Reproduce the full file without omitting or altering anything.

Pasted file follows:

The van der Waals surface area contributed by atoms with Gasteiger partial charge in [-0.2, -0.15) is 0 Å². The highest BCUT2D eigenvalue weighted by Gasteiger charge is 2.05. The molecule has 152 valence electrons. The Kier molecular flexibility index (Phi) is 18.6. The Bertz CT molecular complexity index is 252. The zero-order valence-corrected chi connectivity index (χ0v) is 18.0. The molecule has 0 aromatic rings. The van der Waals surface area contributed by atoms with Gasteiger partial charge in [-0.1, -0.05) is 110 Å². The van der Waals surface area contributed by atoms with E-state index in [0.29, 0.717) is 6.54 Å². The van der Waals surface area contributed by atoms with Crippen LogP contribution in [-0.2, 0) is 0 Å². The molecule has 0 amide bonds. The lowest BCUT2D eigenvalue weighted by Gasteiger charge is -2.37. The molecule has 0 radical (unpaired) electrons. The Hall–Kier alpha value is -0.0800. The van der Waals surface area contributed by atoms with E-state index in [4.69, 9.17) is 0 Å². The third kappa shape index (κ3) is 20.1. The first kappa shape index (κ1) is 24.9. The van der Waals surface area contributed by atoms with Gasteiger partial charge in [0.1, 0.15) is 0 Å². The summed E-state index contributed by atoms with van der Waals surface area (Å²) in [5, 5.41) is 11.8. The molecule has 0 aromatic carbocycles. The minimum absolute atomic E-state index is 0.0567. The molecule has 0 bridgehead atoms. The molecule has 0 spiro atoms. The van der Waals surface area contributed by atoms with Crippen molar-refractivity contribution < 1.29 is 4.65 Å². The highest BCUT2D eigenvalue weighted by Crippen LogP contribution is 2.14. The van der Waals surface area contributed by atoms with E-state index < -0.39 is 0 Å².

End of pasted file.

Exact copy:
The van der Waals surface area contributed by atoms with Gasteiger partial charge in [-0.2, -0.15) is 0 Å². The highest BCUT2D eigenvalue weighted by Gasteiger charge is 2.05. The molecule has 152 valence electrons. The Kier molecular flexibility index (Phi) is 18.6. The Bertz CT molecular complexity index is 252. The zero-order valence-corrected chi connectivity index (χ0v) is 18.0. The molecule has 0 aromatic rings. The van der Waals surface area contributed by atoms with Gasteiger partial charge in [-0.1, -0.05) is 110 Å². The van der Waals surface area contributed by atoms with E-state index in [0.29, 0.717) is 6.54 Å². The van der Waals surface area contributed by atoms with Crippen LogP contribution in [-0.2, 0) is 0 Å². The molecule has 0 amide bonds. The lowest BCUT2D eigenvalue weighted by Gasteiger charge is -2.37. The molecule has 0 radical (unpaired) electrons. The Hall–Kier alpha value is -0.0800. The van der Waals surface area contributed by atoms with E-state index in [4.69, 9.17) is 0 Å². The third kappa shape index (κ3) is 20.1. The first kappa shape index (κ1) is 24.9. The van der Waals surface area contributed by atoms with Gasteiger partial charge in [0.1, 0.15) is 0 Å². The summed E-state index contributed by atoms with van der Waals surface area (Å²) in [5, 5.41) is 11.8. The molecule has 0 aromatic carbocycles. The minimum absolute atomic E-state index is 0.0567. The molecule has 0 bridgehead atoms. The molecule has 0 spiro atoms. The van der Waals surface area contributed by atoms with Crippen molar-refractivity contribution < 1.29 is 4.65 Å². The highest BCUT2D eigenvalue weighted by Crippen LogP contribution is 2.14. The van der Waals surface area contributed by atoms with E-state index < -0.39 is 0 Å².